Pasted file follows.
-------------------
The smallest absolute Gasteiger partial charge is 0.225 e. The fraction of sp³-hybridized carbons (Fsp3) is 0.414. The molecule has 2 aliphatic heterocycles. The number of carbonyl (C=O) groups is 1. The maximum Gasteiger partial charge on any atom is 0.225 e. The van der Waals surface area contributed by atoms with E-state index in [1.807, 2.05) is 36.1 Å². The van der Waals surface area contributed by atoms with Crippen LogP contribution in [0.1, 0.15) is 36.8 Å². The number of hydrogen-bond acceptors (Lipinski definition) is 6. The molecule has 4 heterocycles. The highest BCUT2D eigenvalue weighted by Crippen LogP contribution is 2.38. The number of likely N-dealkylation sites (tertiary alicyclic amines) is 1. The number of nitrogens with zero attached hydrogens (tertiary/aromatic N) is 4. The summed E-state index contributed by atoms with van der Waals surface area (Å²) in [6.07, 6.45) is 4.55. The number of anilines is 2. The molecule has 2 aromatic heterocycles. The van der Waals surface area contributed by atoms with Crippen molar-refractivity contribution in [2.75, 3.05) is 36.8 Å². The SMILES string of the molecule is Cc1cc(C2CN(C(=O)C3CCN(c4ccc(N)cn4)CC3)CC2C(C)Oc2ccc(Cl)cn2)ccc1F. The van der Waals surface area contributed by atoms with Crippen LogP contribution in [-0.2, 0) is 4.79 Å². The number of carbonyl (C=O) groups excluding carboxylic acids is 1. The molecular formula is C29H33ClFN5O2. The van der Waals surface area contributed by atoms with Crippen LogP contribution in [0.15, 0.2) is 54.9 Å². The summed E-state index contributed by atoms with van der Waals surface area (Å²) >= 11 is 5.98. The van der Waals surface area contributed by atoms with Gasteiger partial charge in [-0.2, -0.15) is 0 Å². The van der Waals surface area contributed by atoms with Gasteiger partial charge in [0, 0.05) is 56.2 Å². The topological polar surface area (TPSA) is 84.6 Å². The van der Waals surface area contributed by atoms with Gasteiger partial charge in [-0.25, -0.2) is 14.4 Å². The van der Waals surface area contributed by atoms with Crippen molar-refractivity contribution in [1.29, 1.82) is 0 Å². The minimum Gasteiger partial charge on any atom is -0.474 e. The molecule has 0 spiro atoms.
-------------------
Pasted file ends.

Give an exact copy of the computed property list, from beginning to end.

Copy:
The smallest absolute Gasteiger partial charge is 0.225 e. The fraction of sp³-hybridized carbons (Fsp3) is 0.414. The molecule has 2 aliphatic heterocycles. The number of carbonyl (C=O) groups is 1. The maximum Gasteiger partial charge on any atom is 0.225 e. The van der Waals surface area contributed by atoms with E-state index in [1.807, 2.05) is 36.1 Å². The van der Waals surface area contributed by atoms with Crippen LogP contribution in [0.1, 0.15) is 36.8 Å². The number of hydrogen-bond acceptors (Lipinski definition) is 6. The molecule has 4 heterocycles. The highest BCUT2D eigenvalue weighted by Crippen LogP contribution is 2.38. The number of likely N-dealkylation sites (tertiary alicyclic amines) is 1. The number of nitrogens with zero attached hydrogens (tertiary/aromatic N) is 4. The summed E-state index contributed by atoms with van der Waals surface area (Å²) in [6.07, 6.45) is 4.55. The number of anilines is 2. The molecule has 2 aromatic heterocycles. The van der Waals surface area contributed by atoms with Crippen molar-refractivity contribution in [2.75, 3.05) is 36.8 Å². The SMILES string of the molecule is Cc1cc(C2CN(C(=O)C3CCN(c4ccc(N)cn4)CC3)CC2C(C)Oc2ccc(Cl)cn2)ccc1F. The van der Waals surface area contributed by atoms with Crippen LogP contribution in [-0.2, 0) is 4.79 Å². The number of carbonyl (C=O) groups excluding carboxylic acids is 1. The molecular formula is C29H33ClFN5O2. The van der Waals surface area contributed by atoms with Crippen LogP contribution in [0.15, 0.2) is 54.9 Å². The summed E-state index contributed by atoms with van der Waals surface area (Å²) >= 11 is 5.98. The van der Waals surface area contributed by atoms with Gasteiger partial charge in [-0.2, -0.15) is 0 Å². The van der Waals surface area contributed by atoms with Gasteiger partial charge in [0, 0.05) is 56.2 Å². The topological polar surface area (TPSA) is 84.6 Å². The van der Waals surface area contributed by atoms with Gasteiger partial charge in [-0.25, -0.2) is 14.4 Å². The van der Waals surface area contributed by atoms with Crippen molar-refractivity contribution in [1.29, 1.82) is 0 Å². The minimum Gasteiger partial charge on any atom is -0.474 e. The molecule has 0 spiro atoms.